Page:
Next Stop: Quebec City

By Leroux, Darryl | Canadian Dimension, March 2001 | Go to article overview

Next Stop: Quebec City


Leroux, Darryl, Canadian Dimension


The Summit of the Americas, the FTAA and Quebec City

In April, Quebec City has the dubious honour of hosting the 3rd Summit of the Americas, which brings together 34 heads of state of the Americas and the Caribbean -- all except Fidel Castro. Aside from the Summit's usual declarations on security and terrorism, human rights and democracy, the main focus of this year's Summit will be to finalize the proposed Free Trade Area of the Americas (FTAA) agreement.

This agreement, which by its very nature will affect the everyday lives of millions, extends the North American Free Trade Agreement (NAFTA) to the entire Western hemisphere. The FTAA has been the subject of secretive negotiations since the first Summit was held in Miami in 1994. Negotiators have set 2005 as the FTAA's implementation deadline.

Like NAFTA, the FTAA intends to submit health and education, as well as hard-fought-for environmental and labour standards to the forces of the so-called free market. The never-ending erosion of citizen control symptomatic of trade agreements such as NAFTA and the FTAA is illustrated by recent high-profile Chapter 11 (NAFTA's investor-state dispute settlement mechanism) cases.

In the case of Ethyl Corp. vs. Canada, Ohio-based Ethyl's statement of claim challenged Canadian government legislation banning MMT (a gasoline additive produced by Ethyl) on the grounds that it "expropriated" its assets in Canada. They further claimed that "legislative debate itself constituted an expropriation of its assets because public criticism of MMT damaged the company's reputation." A year after Ethyl sued Canada for US$250 million, the Canadian government withdrew the legislation and paid Ethyl US$13 million to settle the case.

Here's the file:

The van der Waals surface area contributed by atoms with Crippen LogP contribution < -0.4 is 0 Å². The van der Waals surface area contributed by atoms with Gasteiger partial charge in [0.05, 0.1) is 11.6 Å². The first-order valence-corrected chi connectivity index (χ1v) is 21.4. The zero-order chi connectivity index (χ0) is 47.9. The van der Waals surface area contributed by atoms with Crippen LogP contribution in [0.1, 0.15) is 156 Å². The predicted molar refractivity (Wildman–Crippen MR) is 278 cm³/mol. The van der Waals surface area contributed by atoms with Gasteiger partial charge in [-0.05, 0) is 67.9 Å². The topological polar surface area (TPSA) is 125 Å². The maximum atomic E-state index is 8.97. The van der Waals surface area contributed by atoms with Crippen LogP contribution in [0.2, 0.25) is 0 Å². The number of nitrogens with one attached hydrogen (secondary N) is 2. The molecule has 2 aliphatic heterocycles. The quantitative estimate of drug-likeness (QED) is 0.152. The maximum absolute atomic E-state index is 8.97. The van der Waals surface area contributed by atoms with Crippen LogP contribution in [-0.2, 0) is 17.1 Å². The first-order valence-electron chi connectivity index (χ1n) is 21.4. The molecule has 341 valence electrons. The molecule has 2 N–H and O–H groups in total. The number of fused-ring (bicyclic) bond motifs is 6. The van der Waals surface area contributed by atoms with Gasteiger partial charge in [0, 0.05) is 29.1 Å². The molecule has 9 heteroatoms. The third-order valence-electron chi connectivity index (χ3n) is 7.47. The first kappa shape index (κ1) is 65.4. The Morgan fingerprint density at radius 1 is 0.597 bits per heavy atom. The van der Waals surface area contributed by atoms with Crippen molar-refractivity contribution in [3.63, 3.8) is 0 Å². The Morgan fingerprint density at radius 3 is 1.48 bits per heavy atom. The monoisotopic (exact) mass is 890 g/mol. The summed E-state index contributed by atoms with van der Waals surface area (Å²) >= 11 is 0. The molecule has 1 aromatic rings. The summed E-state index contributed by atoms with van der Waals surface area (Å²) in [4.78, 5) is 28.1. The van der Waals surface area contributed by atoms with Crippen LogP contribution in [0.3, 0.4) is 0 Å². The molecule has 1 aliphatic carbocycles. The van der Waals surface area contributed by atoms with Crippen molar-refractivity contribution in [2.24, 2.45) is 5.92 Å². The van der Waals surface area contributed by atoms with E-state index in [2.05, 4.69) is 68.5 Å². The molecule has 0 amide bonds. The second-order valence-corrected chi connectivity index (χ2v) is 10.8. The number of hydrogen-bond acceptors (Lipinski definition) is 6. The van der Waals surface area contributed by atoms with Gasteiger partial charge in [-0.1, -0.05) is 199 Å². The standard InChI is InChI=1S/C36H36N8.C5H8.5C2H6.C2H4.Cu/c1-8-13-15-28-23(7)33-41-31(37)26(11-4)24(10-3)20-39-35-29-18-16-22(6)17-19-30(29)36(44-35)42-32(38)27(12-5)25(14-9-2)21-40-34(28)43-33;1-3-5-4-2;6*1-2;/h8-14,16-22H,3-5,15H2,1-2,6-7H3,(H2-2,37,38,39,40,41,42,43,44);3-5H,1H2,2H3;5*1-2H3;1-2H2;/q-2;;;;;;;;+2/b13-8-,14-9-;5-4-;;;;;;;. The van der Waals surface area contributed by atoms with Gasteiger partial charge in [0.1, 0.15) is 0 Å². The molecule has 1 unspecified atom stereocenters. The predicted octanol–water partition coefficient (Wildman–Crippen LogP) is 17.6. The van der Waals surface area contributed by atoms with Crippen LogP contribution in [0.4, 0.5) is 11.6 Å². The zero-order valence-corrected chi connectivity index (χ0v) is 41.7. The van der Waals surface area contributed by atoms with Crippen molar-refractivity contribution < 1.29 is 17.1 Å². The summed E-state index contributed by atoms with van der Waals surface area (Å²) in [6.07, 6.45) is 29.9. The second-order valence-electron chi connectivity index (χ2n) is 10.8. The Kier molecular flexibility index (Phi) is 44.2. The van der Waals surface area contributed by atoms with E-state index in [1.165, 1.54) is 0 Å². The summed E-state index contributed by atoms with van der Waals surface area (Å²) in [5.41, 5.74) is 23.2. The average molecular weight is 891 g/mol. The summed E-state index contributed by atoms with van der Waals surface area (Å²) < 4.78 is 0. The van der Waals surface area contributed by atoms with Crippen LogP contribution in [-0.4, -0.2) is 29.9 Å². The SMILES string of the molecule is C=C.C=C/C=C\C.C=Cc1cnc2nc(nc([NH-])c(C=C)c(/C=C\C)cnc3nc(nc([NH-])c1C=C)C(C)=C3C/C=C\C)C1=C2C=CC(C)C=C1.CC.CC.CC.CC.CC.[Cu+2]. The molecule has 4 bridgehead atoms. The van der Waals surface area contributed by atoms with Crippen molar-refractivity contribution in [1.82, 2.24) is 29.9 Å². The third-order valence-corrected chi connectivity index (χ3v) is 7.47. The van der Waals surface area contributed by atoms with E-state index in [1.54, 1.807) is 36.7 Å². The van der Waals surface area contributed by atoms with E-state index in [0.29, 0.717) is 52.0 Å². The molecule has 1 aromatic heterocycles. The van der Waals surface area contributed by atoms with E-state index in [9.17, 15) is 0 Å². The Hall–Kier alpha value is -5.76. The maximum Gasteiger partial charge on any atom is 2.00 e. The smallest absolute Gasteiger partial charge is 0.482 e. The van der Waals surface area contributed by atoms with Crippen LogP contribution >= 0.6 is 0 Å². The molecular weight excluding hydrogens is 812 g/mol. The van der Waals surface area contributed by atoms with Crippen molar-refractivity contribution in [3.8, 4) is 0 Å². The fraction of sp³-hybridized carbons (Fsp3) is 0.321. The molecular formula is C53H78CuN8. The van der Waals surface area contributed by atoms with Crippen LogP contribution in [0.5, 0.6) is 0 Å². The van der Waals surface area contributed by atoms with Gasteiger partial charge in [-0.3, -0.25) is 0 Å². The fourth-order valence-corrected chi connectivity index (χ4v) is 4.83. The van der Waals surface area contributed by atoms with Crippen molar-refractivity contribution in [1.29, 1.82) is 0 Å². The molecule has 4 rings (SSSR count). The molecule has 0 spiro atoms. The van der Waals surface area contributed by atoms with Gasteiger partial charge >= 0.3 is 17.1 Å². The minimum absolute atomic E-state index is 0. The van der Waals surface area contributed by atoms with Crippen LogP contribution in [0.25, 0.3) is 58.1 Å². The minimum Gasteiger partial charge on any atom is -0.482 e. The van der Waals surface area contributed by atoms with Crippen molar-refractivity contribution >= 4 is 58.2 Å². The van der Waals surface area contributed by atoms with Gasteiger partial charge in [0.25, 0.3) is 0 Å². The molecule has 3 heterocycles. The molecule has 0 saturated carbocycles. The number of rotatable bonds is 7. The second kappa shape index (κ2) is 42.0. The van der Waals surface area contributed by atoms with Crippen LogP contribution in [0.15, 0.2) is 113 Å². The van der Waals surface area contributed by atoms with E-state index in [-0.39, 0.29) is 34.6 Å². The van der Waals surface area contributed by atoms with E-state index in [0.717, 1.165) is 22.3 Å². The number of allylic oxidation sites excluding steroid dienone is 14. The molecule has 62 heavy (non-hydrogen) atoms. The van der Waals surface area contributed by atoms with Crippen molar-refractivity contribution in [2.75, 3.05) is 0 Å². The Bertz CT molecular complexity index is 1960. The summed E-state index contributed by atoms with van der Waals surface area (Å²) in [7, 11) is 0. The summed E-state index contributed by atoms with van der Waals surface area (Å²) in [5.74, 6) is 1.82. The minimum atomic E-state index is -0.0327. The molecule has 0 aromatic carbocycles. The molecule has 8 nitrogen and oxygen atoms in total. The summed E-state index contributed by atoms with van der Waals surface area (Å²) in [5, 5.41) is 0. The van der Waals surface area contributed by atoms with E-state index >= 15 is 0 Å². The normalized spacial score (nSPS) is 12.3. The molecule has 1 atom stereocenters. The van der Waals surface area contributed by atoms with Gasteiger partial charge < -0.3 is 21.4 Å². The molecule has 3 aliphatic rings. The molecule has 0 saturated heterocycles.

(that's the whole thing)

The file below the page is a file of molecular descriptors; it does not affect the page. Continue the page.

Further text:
Another more recent case saw Metalclad Corp., a Texas-based toxic waste-disposal company, accuse the Mexican government of violating Chapter 11 of NAFTA when the state of San Luis Potosi refused to allow the re-opening of a waste-disposal site. As a result of local citizen pressure and an environmental assessment that demonstrated the facility would contaminate the local water supply, the State Governor finally ordered the site closed. In response, Metalclad sought US$90 million in compensation. In August 2000, in the first ruling in an investor-to-state lawsuit under NAFTA, the Chapter 11 Tribunal ruled in favour of Metalclad, ordering the Mexican government to pay US$16.7 million in compensation.

Meanwhile, workers have filed more than 20 labour complaints under NAFTA's labour side agreement, almost all of them against the Mexican government (since NAFTA does not allow complaints to be brought against corporations). In almost every case, fundamental violations of labour law have been proven, yet nothing concrete has been done to redress the workers' complaints. Incidents like the recent police violence of January 2000 against striking workers at Mexico's Kuk-Dong garment factory (whose biggest customer is Nike) and the Duro Bag factory (whose biggest customer is Hallmark) point out the impotence of the labor agreements. As Martha Ojeda, the director of the Coalition for Justice in the Maquiladoras, says, "We already know that [NAFTA's] protections for labour rights are worthless."

It has become apparent in the months since the WTO protests in Seattle that there is growing awareness of the utter failure of the neo-liberal regime in protecting citizens' rights. Several groups in Quebec are currently planning large-scale grassroots events for the Summit, and many other groups in the Americas and the Caribbean have recognized the importance of tying local struggles with the struggle against the FTAA. Not surprisingly, Canadian authorities will enforce harsh security measures during the Summit in an effort to render all concerned citizens present in Quebec both inaudible and invisible.

The Security Measures

Needless to say, the security measures being planned are sweeping. …

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